ואיצטריך למיכתב ויצאה חנם ואיצטריך למיכתב כי יקח איש דאי כתב רחמנא כי יקח הוה אמינא קידושין דיהב לה בעל דידה הוו כתב רחמנא ויצאה חנם
After mentioning an additional proof for the option of betrothal with money, the Gemara comments: And it was necessary for the Torah to write, with regard to a Hebrew maidservant: “Then shall she go out for nothing,” and it was also necessary to write: “When a man takes a woman.” As, if the Merciful One had written only: “When he takes,” I would say: The betrothal money that the husband gives her is invariably hers. Therefore, the Merciful One writes: “Then shall she go out for nothing,” to teach that when she is not an adult her father has the right to her betrothal money.
ואי כתב רחמנא ויצאה חנם הוה אמינא היכא דיהבה (ליה) איהי לדידיה וקידשתו הוו קידושי כתב רחמנא כי יקח ולא כי תקח :
And conversely, had the Merciful One written only: “Then shall she go out for nothing,” I would say that in a case where she gave him money and betrothed him, it is a valid betrothal, as this verse does not specify who gives the money to whom. Therefore, the Merciful One writes: “When he takes,” and not: When she takes, to teach that only a man may betroth a woman, not vice versa.
ובעלה מלמד שנקנית בביאה והלא דין הוא ומה יבמה שאין נקנית בכסף נקנית בביאה זו שנקנית בכסף אינו דין שנקנית בביאה
The baraita continues to interpret the verse. The phrase: “And engages in sexual intercourse with her” (Deuteronomy 24:1), teaches that a woman can be acquired through intercourse. Why is it necessary for the verse to state this explicitly? Could this not be derived through an a fortiori inference: And if a yevama, who cannot be acquired through money, can be acquired through intercourse, is it not logical that this woman, who can be acquired through money, as derived above, can also be acquired through intercourse?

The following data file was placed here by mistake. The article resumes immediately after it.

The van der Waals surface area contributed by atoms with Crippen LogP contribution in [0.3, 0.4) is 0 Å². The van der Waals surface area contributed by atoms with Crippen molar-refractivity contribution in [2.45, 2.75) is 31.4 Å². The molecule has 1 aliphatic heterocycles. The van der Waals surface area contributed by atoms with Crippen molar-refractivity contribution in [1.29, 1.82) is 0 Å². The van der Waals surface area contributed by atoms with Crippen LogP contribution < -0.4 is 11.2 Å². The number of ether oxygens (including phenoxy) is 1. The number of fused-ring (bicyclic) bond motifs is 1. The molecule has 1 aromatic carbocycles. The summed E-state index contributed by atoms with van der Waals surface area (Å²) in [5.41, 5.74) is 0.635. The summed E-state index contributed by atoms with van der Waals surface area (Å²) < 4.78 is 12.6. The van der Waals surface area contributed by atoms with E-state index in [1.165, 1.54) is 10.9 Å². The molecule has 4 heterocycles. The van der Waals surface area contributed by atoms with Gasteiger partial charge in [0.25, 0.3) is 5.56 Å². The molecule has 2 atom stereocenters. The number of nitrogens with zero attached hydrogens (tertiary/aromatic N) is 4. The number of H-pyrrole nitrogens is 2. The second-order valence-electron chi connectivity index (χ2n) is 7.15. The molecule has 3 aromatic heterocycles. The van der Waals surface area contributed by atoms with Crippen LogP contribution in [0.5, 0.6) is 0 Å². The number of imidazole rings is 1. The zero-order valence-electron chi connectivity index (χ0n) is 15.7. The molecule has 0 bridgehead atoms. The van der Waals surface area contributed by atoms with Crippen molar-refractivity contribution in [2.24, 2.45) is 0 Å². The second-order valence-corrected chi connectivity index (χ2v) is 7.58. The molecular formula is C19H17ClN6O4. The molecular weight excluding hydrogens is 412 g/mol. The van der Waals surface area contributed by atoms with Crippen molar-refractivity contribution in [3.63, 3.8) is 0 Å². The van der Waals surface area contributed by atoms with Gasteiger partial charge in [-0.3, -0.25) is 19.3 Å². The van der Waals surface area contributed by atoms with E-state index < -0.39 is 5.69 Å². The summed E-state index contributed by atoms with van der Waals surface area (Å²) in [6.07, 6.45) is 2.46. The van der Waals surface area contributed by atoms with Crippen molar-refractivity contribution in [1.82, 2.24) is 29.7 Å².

אמה העבריה תוכיח שנקנית בכסף ואין נקנית בביאה מה לאמה העבריה שאין קנינה לשום אישות תאמר בזו שקנינה לשום אישות
The Gemara counters: The case of a Hebrew maidservant proves otherwise, as she is acquired through money and yet she cannot be acquired through intercourse. The Gemara dismisses this refutation: What is distinct about a Hebrew maidservant is that her acquisition is not for the sake of marriage, as she is acquired as a servant. Will you say the same with regard to this woman, whose acquisition is for the sake of marriage? Therefore, it is logical that a woman can be acquired through sexual intercourse.
ת"ל ובעלה ולמה לי קרא הא אתיא לה אמר רב אשי משום דאיכא למימר מעיקרא דדינא פירכא מהיכא קא מייתית לה מיבמה
The Gemara reiterates its question. The verse states: “And engages in sexual intercourse with her.” But why do I need a verse for this purpose? It was already derived through the above a fortiori inference. Rav Ashi said: It is needed because it is possible to say that the refutation of the a fortiori inference is present from the outset. From where do you derive that intercourse is a mode of acquisition? From the case of a yevama.
מה ליבמה שכן זקוקה ועומדת תאמר בזו שאין זקוקה ועומדת תלמוד לומר ובעלה :
One could say: What is unique about a yevama is that she is bound to the yavam and stands waiting for him to act, and for this reason sexual intercourse is sufficient to render her his wife. Will you say the same with regard to this woman, who is not bound and is not standing waiting for anyone? It is therefore possible that intercourse is not enough to acquire a woman in ordinary circumstances. Consequently, the a fortiori inference does not bear close scrutiny. For this reason an additional proof is required, that the verse states: “And engages in sexual intercourse with her.”